Thursday, 12 December 2013

Part One: The Unknown

There was an itch, I scratched it and suddenly 2013 became a trial I just didn’t to face. The dogs constantly barked, I was completely broke and my discovery turned my world upside down.
There was a lump in my right breast.
An appointment with a female doctor and then a referral to the imaging clinic later I saw the lump in an ultrasound as I shivered under the cold of the air conditioning.
“You’re gonna need a biopsy” they said. And so the drama began.
First attempt: Rinda came with me. She held my hand and told me it’s okay as I tried to fly off the examination table when the doctor tried to bring a needle near me while I was dosed but not doped on 3 sedatives. Instead of a biopsy I had a second ultrasound. It had grown
“You really need to have a biopsy” they pressed. The drama continued.
Second attempt: I took 3 sleeping tablets expecting that since people of much bigger build than me got knocked out on one. I asked a friend to come in so once I was asleep he could carry me to the appointment and I wouldn’t know a thing. The biopsy could be performed with me completely out of it. But like the sedatives, the overdose on sleeping tablets didn’t work.  Instead I was wired. As soon as the doctor saw me awake he laughed. He knew nothing was going be achieved that day either. The needles got brought out by the sonographer only to be put back by the doctor. I felt worse about wasting everyone’s time this round as not only had I not gone through with the biopsy again but my friend had driven 100km to come into town only to have him just sit in the waiting room while everyone dealt with my fear. The third ultrasound showed that the lump had changed.
“Maybe it’s better if I get gassed and get the rotten thing cut out?” The doctor agreed.
It took a while but a consult with the surgeon was arranged where she and I debated over the use of gas. She was against it while I was against being without it.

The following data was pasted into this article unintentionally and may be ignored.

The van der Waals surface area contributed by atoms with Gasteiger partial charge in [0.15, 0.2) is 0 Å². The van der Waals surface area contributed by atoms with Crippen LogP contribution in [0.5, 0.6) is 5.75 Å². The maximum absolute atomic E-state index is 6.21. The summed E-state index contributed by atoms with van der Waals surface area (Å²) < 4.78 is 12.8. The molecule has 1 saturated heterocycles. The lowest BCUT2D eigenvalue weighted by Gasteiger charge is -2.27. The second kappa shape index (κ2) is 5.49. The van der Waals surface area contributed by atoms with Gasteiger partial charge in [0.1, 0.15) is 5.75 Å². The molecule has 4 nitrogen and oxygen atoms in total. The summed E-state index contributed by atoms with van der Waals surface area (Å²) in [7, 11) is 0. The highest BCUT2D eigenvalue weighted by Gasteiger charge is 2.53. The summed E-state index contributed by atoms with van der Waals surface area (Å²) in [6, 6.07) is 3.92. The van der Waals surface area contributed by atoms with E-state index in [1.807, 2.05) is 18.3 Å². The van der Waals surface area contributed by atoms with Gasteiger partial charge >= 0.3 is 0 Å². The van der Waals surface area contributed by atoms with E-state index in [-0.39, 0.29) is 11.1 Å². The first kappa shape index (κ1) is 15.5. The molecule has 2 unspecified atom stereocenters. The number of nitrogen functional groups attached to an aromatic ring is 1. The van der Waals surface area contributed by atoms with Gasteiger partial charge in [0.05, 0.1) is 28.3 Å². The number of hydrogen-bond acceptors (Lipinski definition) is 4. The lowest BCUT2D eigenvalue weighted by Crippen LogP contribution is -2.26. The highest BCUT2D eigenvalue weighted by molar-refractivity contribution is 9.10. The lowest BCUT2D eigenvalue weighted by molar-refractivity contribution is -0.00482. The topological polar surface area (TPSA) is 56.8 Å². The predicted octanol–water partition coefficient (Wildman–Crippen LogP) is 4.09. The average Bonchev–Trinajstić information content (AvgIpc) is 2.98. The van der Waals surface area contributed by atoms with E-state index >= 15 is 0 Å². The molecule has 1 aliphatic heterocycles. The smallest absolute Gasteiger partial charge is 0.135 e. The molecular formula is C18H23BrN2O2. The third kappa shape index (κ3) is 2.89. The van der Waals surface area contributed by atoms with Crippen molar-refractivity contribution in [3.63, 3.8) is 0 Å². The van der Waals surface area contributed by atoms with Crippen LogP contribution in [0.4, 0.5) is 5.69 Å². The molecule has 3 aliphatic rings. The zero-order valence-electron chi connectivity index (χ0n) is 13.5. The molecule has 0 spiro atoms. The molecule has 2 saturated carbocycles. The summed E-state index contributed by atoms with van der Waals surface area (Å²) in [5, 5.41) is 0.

Soon enough a letter came through telling me when my operation in Darwin is. The dogs care arranged, Mum and Peter’s flight and accommodation booked and time taken off work, D-Day approached.
A week before I lay in bed thinking about what awaits me. I burst into tears and sobbed myself to sleep. I’m only 28, I don’t want to die. I want to live a full and happy life. I want to see my nieces grow up. I want to ride my horses, run my dogs, pet my cows. I didn’t want to be too weak to do anything. Too lifeless to hold my head up. I wanted none of what could be. And I certainly didn’t want surgery. But it had to be done.
“Well, you don’t have any major allergies and you’re fit and healthy, you won’t need to see the anaesthetist,” the Sister decided in my pre-admission .
“No, I would really like to speak to the anaesthetist please”, I was firm, but I needed to be, things were going to be done my way or not at all.
“The gas will knock you right out, I assure you” said the anaesthetist with a sweet disposition. I hoped she wasn’t filing my head with rubbish.
And so here goes, the following Monday. All gowned up and waiting to go. Surrounded by nurses, my surgeon and the anaesthetist.
“Gas, gas, gas and more gas” I stressed. Despite me being a handful everyone handled it really well and with such professionalism.
“Just breathe, deep breathes, you’ll be fine”.
“Time to wake up now!” says a chirpy voice beside me. What the hell?
“You can’t be serious? It’s all done?” I asked.
“Yes, it’s all over. I’m Wendy, your recovery nurse.
Relief just swept over me. It was gone. For now it was over. I was on a hiatus of a large amount of stress.
Getting the canula out was my final operation hurdle. I struggled to let the nurse pull it out so instead I pulled all the tape off myself in my own good time and left her to pull out the straw while I winced and cried.
I left the hospital with Mum by my side. Results on the lump were at least a week away.
So the wait began.

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